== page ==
The newly completed Oculus in Manhattan is not just misnamed (an oculus is a round opening, not a slit) it is misconceived. It is not a question of design, or execution, or cost, but rather of the entire concept. Does a daily commute really require this level of architectural rhetoric? Even if this were a substitute for Penn Station, it would be a dubious proposition. It made sense for our forbears to celebrate long distance train travel, when railroad terminals really were the “gateways to the city.” Today, that is no longer the case. Even air travel has become a mundane, everyday affair. just look at how plane travelers dress—for comfort, not for distinction. This does not mean that an airline terminal—or a train station, for that matter—needs to be banal, the equivalent of architectural Muzak. But maybe Scarlatti rather than Wagner is in order? I recall my first experience of Schiphol Airport in Amsterdam, some thirty years ago. It was a comfortable relaxing (and quiet) place, just right for the jet lagged intercontinental traveler. Does the weary commuter really need Calatrava’s over-heated hoopla? I think not.
Marcel Breuer built his second house in New Canaan, Ct., in 1951. Known as Breuer House II, it served as the family’s home until 1975 when Breuer, then 73, sold the property. The new owners hired Breuer’s longtime associate Herbert Beckhard, to enlarge the house. Over the years the house experienced more changes and was described as “essentially gutted.” By 2005 it was threatened with demolition. New owners bought the house, removed the additions, restored the interior and doubled its size with a large addition designed by Toshiko Mori. The house is currently for sale. I haven’t seen House II in its current state, but I did visit it in 1971. We had lunch with the great man, sitting on Cesca chairs around a square granite table. It was a particular treat since I had always admired Breuer’s houses, which seemed to me the epitome of what a modern house should be: simple, a bit rough—almost crude—uncluttered, less self-consciously arty than Le Corbusier, more livable than Mies. A kind of updated farm house: slate floor, plain wood ceiling, unassuming details. What a difference sixty years makes! Judging from photographs, the interior today is sleek, precise, self-conscious, expensive-looking. Not your grandfather’s modernism.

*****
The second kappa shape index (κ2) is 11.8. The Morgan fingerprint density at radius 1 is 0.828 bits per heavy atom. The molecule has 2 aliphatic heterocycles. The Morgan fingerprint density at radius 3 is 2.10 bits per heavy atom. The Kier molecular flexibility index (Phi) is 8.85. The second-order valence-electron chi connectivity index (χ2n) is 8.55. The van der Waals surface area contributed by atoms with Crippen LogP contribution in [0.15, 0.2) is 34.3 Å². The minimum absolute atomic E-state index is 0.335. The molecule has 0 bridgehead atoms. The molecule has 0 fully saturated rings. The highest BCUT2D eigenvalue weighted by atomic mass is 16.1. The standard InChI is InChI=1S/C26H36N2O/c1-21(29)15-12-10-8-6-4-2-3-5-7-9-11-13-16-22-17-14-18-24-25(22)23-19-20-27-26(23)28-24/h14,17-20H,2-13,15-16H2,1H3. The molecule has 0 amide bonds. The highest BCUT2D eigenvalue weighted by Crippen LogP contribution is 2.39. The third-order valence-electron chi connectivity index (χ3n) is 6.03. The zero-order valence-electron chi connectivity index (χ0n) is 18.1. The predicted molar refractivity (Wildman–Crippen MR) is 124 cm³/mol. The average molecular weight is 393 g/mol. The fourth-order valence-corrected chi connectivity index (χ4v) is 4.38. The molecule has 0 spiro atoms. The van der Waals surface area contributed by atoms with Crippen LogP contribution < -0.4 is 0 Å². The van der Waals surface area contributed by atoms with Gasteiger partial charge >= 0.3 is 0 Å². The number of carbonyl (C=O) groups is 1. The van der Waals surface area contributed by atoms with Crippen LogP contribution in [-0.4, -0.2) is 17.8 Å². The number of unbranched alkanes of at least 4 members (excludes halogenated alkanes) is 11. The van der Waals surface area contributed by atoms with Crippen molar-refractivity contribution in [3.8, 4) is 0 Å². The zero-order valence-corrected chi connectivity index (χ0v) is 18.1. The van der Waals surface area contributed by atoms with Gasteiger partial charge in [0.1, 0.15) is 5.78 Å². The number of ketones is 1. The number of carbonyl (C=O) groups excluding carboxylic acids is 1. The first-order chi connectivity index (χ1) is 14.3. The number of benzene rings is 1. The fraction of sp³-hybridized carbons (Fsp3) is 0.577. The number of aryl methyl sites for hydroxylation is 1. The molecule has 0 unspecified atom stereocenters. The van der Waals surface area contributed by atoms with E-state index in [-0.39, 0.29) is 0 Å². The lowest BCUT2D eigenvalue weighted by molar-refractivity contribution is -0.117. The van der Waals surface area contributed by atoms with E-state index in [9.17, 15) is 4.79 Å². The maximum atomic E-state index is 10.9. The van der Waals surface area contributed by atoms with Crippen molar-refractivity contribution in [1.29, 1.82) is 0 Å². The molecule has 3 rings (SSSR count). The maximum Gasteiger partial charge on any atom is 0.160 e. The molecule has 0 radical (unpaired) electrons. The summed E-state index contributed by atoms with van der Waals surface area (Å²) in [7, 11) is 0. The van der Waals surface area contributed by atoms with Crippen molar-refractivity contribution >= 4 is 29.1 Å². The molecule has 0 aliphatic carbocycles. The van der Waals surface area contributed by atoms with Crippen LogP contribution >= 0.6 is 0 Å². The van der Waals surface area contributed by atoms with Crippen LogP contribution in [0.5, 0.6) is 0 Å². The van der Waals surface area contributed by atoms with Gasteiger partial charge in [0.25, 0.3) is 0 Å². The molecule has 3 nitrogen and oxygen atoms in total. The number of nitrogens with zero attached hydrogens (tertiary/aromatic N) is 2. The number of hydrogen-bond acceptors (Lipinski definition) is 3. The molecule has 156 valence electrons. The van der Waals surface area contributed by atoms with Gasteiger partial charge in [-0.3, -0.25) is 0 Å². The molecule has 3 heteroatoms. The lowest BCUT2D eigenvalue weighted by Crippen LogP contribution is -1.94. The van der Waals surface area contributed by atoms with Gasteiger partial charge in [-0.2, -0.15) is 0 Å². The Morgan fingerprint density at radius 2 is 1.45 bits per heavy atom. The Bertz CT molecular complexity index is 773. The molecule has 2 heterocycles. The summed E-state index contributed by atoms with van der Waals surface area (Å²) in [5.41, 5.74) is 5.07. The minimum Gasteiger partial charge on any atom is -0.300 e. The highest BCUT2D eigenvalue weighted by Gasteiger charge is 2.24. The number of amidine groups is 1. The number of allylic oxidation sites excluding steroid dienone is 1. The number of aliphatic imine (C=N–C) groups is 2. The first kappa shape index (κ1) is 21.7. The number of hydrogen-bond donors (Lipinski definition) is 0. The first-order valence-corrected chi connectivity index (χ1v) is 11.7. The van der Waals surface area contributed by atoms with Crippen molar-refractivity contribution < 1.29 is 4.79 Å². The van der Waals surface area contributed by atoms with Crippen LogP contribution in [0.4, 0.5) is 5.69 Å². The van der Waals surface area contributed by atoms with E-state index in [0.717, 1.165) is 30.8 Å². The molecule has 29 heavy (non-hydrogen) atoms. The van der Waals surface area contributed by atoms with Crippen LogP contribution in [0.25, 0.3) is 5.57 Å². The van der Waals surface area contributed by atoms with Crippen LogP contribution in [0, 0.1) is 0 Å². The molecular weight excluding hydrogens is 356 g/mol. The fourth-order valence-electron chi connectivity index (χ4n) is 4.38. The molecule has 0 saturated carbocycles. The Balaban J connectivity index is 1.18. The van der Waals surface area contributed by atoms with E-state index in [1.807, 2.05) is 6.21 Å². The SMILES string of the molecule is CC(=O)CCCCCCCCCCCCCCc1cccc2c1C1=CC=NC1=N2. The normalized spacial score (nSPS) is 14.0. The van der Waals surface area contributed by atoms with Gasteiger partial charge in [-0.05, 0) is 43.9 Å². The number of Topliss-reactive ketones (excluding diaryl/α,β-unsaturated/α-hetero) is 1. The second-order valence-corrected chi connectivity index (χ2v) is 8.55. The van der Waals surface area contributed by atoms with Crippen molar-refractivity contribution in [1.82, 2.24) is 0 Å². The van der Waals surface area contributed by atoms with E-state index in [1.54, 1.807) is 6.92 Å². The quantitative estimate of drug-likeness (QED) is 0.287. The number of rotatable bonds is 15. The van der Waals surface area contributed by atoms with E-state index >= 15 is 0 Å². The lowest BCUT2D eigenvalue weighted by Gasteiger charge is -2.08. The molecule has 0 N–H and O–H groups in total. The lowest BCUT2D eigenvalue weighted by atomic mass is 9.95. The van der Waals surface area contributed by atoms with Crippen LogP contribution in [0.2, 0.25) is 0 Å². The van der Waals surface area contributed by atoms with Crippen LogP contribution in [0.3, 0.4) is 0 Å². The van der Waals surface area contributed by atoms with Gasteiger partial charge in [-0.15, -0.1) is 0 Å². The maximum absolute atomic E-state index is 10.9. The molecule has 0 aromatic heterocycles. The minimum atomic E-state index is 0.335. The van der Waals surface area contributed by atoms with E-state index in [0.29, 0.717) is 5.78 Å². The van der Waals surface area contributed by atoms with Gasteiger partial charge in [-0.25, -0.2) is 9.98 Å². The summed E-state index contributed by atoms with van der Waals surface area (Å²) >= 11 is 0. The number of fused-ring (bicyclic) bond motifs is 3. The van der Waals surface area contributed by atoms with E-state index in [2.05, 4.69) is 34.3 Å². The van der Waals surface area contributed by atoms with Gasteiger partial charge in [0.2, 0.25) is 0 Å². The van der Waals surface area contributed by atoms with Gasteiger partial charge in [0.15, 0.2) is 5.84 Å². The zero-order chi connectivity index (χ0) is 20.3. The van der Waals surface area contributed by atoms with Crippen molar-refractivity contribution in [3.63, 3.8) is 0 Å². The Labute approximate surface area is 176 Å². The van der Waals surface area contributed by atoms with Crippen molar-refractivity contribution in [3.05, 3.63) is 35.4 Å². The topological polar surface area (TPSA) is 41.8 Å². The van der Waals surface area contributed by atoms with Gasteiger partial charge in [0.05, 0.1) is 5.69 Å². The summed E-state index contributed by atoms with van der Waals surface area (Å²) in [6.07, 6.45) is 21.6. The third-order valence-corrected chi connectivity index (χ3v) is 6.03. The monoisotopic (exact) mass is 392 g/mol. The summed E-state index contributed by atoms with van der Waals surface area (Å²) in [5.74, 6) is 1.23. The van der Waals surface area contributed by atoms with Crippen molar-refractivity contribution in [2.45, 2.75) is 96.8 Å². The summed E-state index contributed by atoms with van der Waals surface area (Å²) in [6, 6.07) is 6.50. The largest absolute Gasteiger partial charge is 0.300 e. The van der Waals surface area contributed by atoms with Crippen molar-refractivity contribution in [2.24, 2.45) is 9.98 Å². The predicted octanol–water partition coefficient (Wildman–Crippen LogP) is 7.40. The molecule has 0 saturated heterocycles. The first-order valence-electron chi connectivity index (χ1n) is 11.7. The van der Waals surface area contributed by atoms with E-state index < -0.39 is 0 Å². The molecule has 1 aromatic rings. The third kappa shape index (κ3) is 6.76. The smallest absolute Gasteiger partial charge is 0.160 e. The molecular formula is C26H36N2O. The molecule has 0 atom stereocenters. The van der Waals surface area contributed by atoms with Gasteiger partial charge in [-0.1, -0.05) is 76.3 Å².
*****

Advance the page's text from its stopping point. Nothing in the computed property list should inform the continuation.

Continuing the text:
In September 1900, the office of Walter Cope and John Stewardson (who had died a few years earlier) produced a report in conjunction with their plan for the new campus for Washington University in St.Louis. The report is titled “Explanation of Drawings,” and a large part is devoted to a discussion of architectural style, specifically of Classical and Gothic. The authors argue for the latter (the firm more or less invented Collegiate Gothic), on the basis of cost, adaptability, scale, and appropriateness to an educational institution. They also point out the sentimental connection that exists between Gothic and institutions of higher learning, which evolved side by side in the Middle Ages. “If we ignore true sentiment in architecture we shall have little left,” they add. I realized when I read this that this is precisely what disturbs me about the current fashion in architectural design. Buildings have eliminated all sentiment. They may be ingenious and complex, but they are so in a way that is hermetic and self-contained. Instead of “looking like” buildings, that is, establishing a sentimental tie with the long arc of history, they merely look forward into an unknown future. Perhaps that’s why they remind me of giant appliances.
The announcement of the seven finalists for the Obama Presidential Library in Chicago is puzzling. First of all, why such an announcement at all? It has become common practice for museums and concert halls planning new buildings to draw out the architect selection process to the max. First the announcement of a competition; then revealing a short list; then the unveiling of actual designs; then the finalists; and finally—drum roll here—the winner. This process is calculated to generate the maximum amount of media coverage and publicity to assist in fund raising. This appears unnecessary—not to say unseemly—for a presidential library. Moreover, is a design competition really the best way to chose an architect for such a personal building? Obama should be choosing an architect, not a design. (An architect who understands that a presidential library is about the President, not about the architect.) But exactly what is the President looking for? The bewilderingly heterogeneous list (choose between Renzo Piano and SHoP, or between David Adjaye and Williams & Tsien) offers no answer.
Monacelli Press has issued a new monograph on the work of Robert A. M. Stern Architects—one of a continuing series. This one is titled City Living, and it describes urban apartment houses, more than thirty of them. RAMSA is an eclectic firm, but the architectural style of these apartment towers is consistent, what New Yorkers call “prewar,” that is, pre-WWII. It appears that everybody wants “New York prewar” for the book describes built work not only in the major American cities—New York, Los Angeles, Chicago, Washington, D.C., Boston, Atlanta—but also in London, Moscow, Toronto, Lima, Shanghai, Chongqing, and Taipei. And why not? The upper-middle-class New York City apartment building of the 1920s remains the acme of civilized high-rise, high-density urban living. It successfully mediates between the street and the skyline, provides a sense of character that reflects—but does not overwhelm—its communal function, and gives the designer the freedom to lay out interesting unit plans. If you must have pencil-thin towers, and this disturbing building type seems unstoppable, then RAMSA’s 82-story 30 Park Place on Church Street in Lower Manhattan seems better than the alternatives.